‘Martha and Snoop’s Potluck Dinner Party’ Will Bring Us All Together


Last night, as millions of Americans tucked their children into bed and prayed for the swift arrival of Wednesday, November 9, a small miracle occurred on VH1. Martha Stewart and Snoop Dogg came together to make fried chicken. For America.

Martha and Snoop’s Potluck Dinner Party premiered on Monday with a special hour-long episode in which the title pair engage in a friendly competition to see who makes the best fried chicken. Yes, this new weekly series is basically one long gimmick in which yin-and-yang duo Martha and Snoop (a.k.a. “The King of Kush” and “The Queen of Cuisine”) cook in front of a studio audience and then eat with guests apparently culled entirely from Snoop’s Rolodex: Seth Rogen, Wiz Khalifa, Ice Cube, and a brief performance by Anderson Paak feature in the premiere episode.

Is Martha and Snoop great television? Eh, not exactly. The live audience is an awkward element, particularly when everyone sits down to eat, and the banter between the hosts comes off a little canned at first. But once everyone loosens up, the show is irresistible, and a reminder that for all the “2016-is-a-garbage-fire” talk, it’s also a time in which a rap mogul and a disgraced lifestyle empress can come together to polish their personal brands via an inoffensive and sweetly entertaining cooking show on cable television. If Martha and Snoop can come together, so can America. Right?

Here are some highlights (get it? Get it?! DO YOU GET IT?!!) from last night’s premiere.

The inevitable (yet still pretty funny) weed references.

They start right from the intro, which has Martha and Snoop lying “in bed” together (you can tell from Snoop’s pillow that they’re actually standing against a bed-like backdrop): “I’m not high right now,” Snoop declares, “but whoever gave us this show — they must have been.” Later, Snoop introduces Seth Rogen as “definitely the type of neighbor that you want to have around when you’re looking for that sticky icky icky.” “I don’t know who’s gonna be more fried by the end of this show,” Martha kids. Oh, Martha, you sly devil.

The budding friendship between Martha and Wiz Khalifa.

After witnessing what is surely the beginning of a beautiful friendship, I would fully throw myself into a spinoff featuring Martha Stewart and Wiz Khalifa, who teams up with the domestic goddess while Rogen assists Snoop. Their connection is there from the start, when Wiz brings Martha a gift bag full of “Khalifa Kush”; it’s there when they dance side by side as the music takes us to commercial; it’s there when Wiz expertly whisks Martha’s buttermilk bath (“You got your whip game together!” Snoop cries). It’s there any time Wiz laughs his honking, duck-with-a-foghorn laugh.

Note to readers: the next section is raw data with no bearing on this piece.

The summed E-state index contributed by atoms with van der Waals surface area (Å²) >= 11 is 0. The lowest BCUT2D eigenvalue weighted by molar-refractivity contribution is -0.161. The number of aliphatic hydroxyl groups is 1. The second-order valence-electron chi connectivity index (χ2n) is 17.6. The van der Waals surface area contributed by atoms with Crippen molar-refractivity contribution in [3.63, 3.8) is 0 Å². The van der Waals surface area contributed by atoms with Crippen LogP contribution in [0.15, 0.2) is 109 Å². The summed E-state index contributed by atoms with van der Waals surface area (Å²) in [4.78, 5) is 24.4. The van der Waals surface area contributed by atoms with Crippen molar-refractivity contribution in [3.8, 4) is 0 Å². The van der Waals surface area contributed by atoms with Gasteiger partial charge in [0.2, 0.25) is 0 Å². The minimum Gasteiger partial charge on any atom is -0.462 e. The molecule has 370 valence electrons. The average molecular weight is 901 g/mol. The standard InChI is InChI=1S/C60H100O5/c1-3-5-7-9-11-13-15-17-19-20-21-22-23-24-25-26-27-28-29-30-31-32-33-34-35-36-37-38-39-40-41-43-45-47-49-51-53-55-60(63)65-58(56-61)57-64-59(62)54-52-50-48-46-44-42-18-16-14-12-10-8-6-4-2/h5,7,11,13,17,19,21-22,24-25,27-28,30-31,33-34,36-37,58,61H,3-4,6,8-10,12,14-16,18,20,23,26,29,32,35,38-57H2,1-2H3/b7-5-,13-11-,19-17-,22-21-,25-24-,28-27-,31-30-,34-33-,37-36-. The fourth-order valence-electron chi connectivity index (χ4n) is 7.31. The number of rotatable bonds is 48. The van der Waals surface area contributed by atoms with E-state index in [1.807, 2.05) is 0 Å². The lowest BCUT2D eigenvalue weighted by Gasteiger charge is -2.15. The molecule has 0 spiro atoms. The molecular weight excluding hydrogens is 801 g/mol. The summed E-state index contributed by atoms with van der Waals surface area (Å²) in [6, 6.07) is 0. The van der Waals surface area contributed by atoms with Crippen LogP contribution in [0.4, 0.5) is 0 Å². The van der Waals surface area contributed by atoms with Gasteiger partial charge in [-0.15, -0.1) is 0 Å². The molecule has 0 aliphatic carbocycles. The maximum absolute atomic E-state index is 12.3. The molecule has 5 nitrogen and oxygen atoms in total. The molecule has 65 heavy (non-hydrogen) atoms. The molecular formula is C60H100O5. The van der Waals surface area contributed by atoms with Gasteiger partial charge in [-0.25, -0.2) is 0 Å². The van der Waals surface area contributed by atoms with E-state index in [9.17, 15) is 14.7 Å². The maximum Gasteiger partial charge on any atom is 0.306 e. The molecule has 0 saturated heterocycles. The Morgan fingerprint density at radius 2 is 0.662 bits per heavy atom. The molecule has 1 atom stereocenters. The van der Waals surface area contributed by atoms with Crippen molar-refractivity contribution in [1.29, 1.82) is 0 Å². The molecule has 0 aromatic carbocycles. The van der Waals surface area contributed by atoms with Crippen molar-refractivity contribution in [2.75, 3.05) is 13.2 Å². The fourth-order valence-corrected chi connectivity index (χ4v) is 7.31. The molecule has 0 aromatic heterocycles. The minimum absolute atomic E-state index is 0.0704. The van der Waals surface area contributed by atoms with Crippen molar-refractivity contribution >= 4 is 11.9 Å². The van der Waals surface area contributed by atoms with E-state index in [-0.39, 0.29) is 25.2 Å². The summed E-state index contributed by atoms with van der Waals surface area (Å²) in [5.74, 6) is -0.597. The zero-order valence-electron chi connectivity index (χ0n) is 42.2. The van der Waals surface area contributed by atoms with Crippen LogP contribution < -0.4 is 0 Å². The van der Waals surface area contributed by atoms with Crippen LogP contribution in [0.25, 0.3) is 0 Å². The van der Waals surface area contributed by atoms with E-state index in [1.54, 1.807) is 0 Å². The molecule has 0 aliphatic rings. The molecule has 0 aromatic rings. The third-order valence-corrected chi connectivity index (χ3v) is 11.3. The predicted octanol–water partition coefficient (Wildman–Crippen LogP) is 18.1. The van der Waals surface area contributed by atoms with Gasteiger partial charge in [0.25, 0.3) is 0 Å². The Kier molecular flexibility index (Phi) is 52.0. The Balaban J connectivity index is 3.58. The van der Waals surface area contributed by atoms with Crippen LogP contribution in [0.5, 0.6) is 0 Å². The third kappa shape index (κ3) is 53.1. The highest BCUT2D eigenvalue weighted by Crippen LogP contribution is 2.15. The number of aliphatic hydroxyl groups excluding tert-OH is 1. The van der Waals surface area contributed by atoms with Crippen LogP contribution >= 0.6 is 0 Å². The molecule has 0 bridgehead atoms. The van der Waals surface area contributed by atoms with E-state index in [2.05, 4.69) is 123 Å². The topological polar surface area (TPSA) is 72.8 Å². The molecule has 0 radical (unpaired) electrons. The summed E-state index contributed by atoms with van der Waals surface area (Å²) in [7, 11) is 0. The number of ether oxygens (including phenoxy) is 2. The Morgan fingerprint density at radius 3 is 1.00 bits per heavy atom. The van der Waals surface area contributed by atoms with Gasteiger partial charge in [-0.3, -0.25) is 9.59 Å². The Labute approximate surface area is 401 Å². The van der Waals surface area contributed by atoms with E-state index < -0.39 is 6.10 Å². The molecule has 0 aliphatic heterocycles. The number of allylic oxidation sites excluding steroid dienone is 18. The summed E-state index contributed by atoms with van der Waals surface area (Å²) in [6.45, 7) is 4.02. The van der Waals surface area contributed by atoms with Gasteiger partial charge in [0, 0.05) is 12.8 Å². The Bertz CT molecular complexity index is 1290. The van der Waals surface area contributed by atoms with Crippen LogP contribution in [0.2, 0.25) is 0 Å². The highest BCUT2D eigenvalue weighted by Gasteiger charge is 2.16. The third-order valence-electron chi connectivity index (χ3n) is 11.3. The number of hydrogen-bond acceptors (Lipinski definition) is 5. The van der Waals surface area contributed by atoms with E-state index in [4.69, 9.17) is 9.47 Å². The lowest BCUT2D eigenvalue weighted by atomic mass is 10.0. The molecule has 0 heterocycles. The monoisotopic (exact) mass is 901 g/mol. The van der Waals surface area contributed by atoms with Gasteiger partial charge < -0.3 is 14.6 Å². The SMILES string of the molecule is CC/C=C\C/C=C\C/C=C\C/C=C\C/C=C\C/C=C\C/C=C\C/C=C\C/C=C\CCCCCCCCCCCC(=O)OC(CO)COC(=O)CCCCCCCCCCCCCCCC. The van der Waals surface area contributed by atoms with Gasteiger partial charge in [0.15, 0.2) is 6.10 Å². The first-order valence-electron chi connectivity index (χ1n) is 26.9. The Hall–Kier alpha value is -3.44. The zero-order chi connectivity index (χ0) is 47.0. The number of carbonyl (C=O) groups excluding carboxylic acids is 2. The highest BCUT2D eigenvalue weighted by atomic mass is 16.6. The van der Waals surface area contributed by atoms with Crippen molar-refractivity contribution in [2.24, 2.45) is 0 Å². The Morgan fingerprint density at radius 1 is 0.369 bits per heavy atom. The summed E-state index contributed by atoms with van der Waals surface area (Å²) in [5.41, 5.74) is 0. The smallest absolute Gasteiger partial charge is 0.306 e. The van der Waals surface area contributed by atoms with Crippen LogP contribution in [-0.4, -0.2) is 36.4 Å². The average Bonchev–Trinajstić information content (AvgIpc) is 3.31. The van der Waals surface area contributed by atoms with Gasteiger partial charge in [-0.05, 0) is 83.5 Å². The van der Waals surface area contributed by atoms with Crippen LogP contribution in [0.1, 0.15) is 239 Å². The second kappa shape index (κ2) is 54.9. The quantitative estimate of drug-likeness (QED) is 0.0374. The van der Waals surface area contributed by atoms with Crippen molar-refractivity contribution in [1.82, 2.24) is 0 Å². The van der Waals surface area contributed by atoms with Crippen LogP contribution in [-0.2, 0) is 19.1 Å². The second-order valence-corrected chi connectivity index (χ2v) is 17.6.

Seth Rogen’s Greek chorus.

Leave it to the lone comedian to constantly point out the balls-deep weirdness of this whole spectacle. Rogen’s running commentary adds some welcome spontaneity to the show, and functions as a sort of Greek chorus. He stands in for the undoubtedly befuddled audience when he points out, “This is the weirdest group of people ever on a stage together.” When Martha insists her chicken will win the competition, and that she “can’t lose to the hood,” Rogen retorts, “Give the hood a break, Martha.” When she asks if this would be a “sausage party” if she weren’t there, he marvels, “Hearing you say those words is one of the better things that’s happened to me.” He adds, “Because you’re here, it makes it a sausage party slash taco fiesta,” and then looks absolutely mortified as he realizes he just made a reference to Martha Stewart’s vagina right to her face.

Snoop Dogg being Snoop Dogg.

Early in the episode, Martha asks Rogen if he was “disillusioned” when he first met Snoop Dogg. “Not at all, are you kidding me?” he replies. “Who lives up to what you hope them to be more than Snoop?” Rogen’s getting at the very reason for this show’s existence, which is to watch Snoop Dogg be Snoop Dogg; the contrast to the professionally prim Martha Stewart is just icing. At one point, Snoop breaks away from the banter to deliver a side note on the time Barack Obama visited Roscoe’s Chicken and Waffles in L.A. in 2011, consuming a meal that left him with “the fire and resolve to take out Osama Bin Laden.” When Martha, Snoop, Wiz, and Ice Cube sit down to eat, Snoop says grace as only Snoop can: “We’re about to eat fried chicken that’ll make your fingers glisten. But watch out for Martha, she’s about to lose, ’cause Snoop’s chicken is soaked in chronic and booze.”

The food bringing us all together.

There’s a long-running joke that if anything can bring peace to the Middle East, it’s hummus, that rare common ground between Israelis and Palestinians. Maybe fried chicken is America’s hummus: As Martha points out, “Scottish immigrants brought fried chicken to America. And then it was African-Americans who improved on the recipe with novel spices and seasonings.” “Can you say that again,” Snoop says, “that it was African-Americans who took that bland-ass chicken and made it do what it do?” In the end, the contest comes down to a tie. All chicken remains equal.

Martha and Snoop’s Potluck Dinner airs Mondays at 10 p.m. on VH1.